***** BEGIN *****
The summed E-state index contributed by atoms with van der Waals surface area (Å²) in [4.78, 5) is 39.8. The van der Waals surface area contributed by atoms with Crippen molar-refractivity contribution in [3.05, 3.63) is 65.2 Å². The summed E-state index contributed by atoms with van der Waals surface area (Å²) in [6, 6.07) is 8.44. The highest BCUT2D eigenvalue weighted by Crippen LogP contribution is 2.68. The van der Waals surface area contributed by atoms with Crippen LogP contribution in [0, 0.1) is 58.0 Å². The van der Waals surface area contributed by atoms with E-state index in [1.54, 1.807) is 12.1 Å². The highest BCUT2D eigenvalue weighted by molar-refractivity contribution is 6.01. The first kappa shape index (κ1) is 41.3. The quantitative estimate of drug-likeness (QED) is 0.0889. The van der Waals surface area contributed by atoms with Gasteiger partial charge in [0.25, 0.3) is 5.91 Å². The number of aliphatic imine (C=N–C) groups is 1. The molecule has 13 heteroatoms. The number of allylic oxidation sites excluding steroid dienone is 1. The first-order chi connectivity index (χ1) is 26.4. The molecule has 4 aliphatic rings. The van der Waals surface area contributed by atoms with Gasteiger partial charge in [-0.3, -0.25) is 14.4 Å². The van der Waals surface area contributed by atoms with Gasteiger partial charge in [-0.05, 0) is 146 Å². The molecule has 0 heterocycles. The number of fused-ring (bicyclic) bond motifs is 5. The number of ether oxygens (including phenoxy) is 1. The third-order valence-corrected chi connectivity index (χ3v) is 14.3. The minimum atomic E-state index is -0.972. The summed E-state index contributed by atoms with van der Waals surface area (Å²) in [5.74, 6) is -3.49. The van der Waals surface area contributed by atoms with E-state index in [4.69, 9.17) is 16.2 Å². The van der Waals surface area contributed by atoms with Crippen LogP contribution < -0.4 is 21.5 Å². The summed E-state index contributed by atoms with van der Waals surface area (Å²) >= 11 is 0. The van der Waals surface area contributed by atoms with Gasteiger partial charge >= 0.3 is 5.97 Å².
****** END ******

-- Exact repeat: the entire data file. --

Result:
The summed E-state index contributed by atoms with van der Waals surface area (Å²) in [4.78, 5) is 39.8. The van der Waals surface area contributed by atoms with Crippen molar-refractivity contribution in [3.05, 3.63) is 65.2 Å². The summed E-state index contributed by atoms with van der Waals surface area (Å²) in [6, 6.07) is 8.44. The highest BCUT2D eigenvalue weighted by Crippen LogP contribution is 2.68. The van der Waals surface area contributed by atoms with Crippen LogP contribution in [0, 0.1) is 58.0 Å². The van der Waals surface area contributed by atoms with E-state index in [1.54, 1.807) is 12.1 Å². The highest BCUT2D eigenvalue weighted by molar-refractivity contribution is 6.01. The first kappa shape index (κ1) is 41.3. The quantitative estimate of drug-likeness (QED) is 0.0889. The van der Waals surface area contributed by atoms with Gasteiger partial charge in [0.25, 0.3) is 5.91 Å². The number of aliphatic imine (C=N–C) groups is 1. The molecule has 13 heteroatoms. The number of allylic oxidation sites excluding steroid dienone is 1. The first-order chi connectivity index (χ1) is 26.4. The molecule has 4 aliphatic rings. The van der Waals surface area contributed by atoms with Gasteiger partial charge in [-0.3, -0.25) is 14.4 Å². The van der Waals surface area contributed by atoms with Gasteiger partial charge in [-0.05, 0) is 146 Å². The molecule has 0 heterocycles. The number of fused-ring (bicyclic) bond motifs is 5. The number of ether oxygens (including phenoxy) is 1. The third-order valence-corrected chi connectivity index (χ3v) is 14.3. The minimum atomic E-state index is -0.972. The summed E-state index contributed by atoms with van der Waals surface area (Å²) in [5.74, 6) is -3.49. The van der Waals surface area contributed by atoms with E-state index in [4.69, 9.17) is 16.2 Å². The van der Waals surface area contributed by atoms with Crippen LogP contribution < -0.4 is 21.5 Å². The summed E-state index contributed by atoms with van der Waals surface area (Å²) >= 11 is 0. The van der Waals surface area contributed by atoms with Gasteiger partial charge >= 0.3 is 5.97 Å².